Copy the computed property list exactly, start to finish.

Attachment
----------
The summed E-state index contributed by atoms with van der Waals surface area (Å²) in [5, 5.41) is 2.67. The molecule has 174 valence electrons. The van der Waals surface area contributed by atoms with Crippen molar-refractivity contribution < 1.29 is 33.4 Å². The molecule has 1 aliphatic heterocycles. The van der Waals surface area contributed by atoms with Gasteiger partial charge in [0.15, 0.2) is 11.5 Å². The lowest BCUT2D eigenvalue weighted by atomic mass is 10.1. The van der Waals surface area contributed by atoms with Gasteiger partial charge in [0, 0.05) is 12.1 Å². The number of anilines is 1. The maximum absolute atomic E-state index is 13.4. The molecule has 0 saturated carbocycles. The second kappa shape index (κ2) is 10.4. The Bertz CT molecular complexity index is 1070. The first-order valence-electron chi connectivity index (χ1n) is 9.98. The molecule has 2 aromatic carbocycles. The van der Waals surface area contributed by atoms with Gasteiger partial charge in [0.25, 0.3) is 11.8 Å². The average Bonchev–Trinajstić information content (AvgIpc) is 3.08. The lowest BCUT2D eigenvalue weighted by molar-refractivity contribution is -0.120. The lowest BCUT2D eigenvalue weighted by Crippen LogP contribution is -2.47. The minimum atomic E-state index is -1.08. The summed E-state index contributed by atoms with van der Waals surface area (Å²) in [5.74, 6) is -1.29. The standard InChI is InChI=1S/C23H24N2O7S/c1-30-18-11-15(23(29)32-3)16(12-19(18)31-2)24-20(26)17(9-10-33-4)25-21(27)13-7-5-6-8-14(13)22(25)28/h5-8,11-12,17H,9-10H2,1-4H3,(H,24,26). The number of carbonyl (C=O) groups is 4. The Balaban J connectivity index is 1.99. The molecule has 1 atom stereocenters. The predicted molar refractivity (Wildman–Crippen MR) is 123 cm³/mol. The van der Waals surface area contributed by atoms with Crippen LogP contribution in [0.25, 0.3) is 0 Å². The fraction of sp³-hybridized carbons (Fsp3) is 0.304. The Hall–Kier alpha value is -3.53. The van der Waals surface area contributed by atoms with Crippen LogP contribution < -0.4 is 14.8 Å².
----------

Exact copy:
The summed E-state index contributed by atoms with van der Waals surface area (Å²) in [5, 5.41) is 2.67. The molecule has 174 valence electrons. The van der Waals surface area contributed by atoms with Crippen molar-refractivity contribution < 1.29 is 33.4 Å². The molecule has 1 aliphatic heterocycles. The van der Waals surface area contributed by atoms with Gasteiger partial charge in [0.15, 0.2) is 11.5 Å². The lowest BCUT2D eigenvalue weighted by atomic mass is 10.1. The van der Waals surface area contributed by atoms with Gasteiger partial charge in [0, 0.05) is 12.1 Å². The number of anilines is 1. The maximum absolute atomic E-state index is 13.4. The molecule has 0 saturated carbocycles. The second kappa shape index (κ2) is 10.4. The Bertz CT molecular complexity index is 1070. The first-order valence-electron chi connectivity index (χ1n) is 9.98. The molecule has 2 aromatic carbocycles. The van der Waals surface area contributed by atoms with Gasteiger partial charge in [0.25, 0.3) is 11.8 Å². The average Bonchev–Trinajstić information content (AvgIpc) is 3.08. The lowest BCUT2D eigenvalue weighted by molar-refractivity contribution is -0.120. The lowest BCUT2D eigenvalue weighted by Crippen LogP contribution is -2.47. The minimum atomic E-state index is -1.08. The summed E-state index contributed by atoms with van der Waals surface area (Å²) in [5.74, 6) is -1.29. The standard InChI is InChI=1S/C23H24N2O7S/c1-30-18-11-15(23(29)32-3)16(12-19(18)31-2)24-20(26)17(9-10-33-4)25-21(27)13-7-5-6-8-14(13)22(25)28/h5-8,11-12,17H,9-10H2,1-4H3,(H,24,26). The number of carbonyl (C=O) groups is 4. The Balaban J connectivity index is 1.99. The molecule has 1 atom stereocenters. The predicted molar refractivity (Wildman–Crippen MR) is 123 cm³/mol. The van der Waals surface area contributed by atoms with Crippen LogP contribution in [0.25, 0.3) is 0 Å². The fraction of sp³-hybridized carbons (Fsp3) is 0.304. The Hall–Kier alpha value is -3.53. The van der Waals surface area contributed by atoms with Crippen LogP contribution < -0.4 is 14.8 Å².